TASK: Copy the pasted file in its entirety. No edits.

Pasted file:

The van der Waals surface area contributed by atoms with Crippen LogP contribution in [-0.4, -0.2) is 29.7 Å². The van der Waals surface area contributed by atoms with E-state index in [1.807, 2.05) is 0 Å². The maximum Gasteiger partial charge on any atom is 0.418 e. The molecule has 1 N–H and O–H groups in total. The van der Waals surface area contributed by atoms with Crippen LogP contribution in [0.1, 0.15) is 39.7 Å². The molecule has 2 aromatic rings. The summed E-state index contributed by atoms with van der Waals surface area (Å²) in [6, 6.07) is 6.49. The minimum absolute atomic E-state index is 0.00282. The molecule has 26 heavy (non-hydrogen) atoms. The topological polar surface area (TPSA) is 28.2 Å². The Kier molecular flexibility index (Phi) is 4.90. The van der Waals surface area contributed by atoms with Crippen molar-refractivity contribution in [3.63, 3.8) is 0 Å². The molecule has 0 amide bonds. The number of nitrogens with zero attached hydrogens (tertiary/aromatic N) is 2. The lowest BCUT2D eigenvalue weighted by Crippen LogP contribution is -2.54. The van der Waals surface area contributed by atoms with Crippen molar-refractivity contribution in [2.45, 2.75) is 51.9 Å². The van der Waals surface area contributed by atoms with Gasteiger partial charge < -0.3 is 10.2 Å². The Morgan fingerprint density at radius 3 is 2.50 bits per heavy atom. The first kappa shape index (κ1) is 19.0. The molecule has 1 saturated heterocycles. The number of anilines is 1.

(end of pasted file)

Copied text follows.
The van der Waals surface area contributed by atoms with Crippen LogP contribution in [-0.4, -0.2) is 29.7 Å². The van der Waals surface area contributed by atoms with E-state index in [1.807, 2.05) is 0 Å². The maximum Gasteiger partial charge on any atom is 0.418 e. The molecule has 1 N–H and O–H groups in total. The van der Waals surface area contributed by atoms with Crippen LogP contribution in [0.1, 0.15) is 39.7 Å². The molecule has 2 aromatic rings. The summed E-state index contributed by atoms with van der Waals surface area (Å²) in [6, 6.07) is 6.49. The minimum absolute atomic E-state index is 0.00282. The molecule has 26 heavy (non-hydrogen) atoms. The topological polar surface area (TPSA) is 28.2 Å². The Kier molecular flexibility index (Phi) is 4.90. The van der Waals surface area contributed by atoms with Crippen molar-refractivity contribution in [3.63, 3.8) is 0 Å². The molecule has 0 amide bonds. The number of nitrogens with zero attached hydrogens (tertiary/aromatic N) is 2. The lowest BCUT2D eigenvalue weighted by Crippen LogP contribution is -2.54. The van der Waals surface area contributed by atoms with Crippen molar-refractivity contribution in [2.45, 2.75) is 51.9 Å². The van der Waals surface area contributed by atoms with Gasteiger partial charge < -0.3 is 10.2 Å². The Morgan fingerprint density at radius 3 is 2.50 bits per heavy atom. The first kappa shape index (κ1) is 19.0. The molecule has 1 saturated heterocycles. The number of anilines is 1.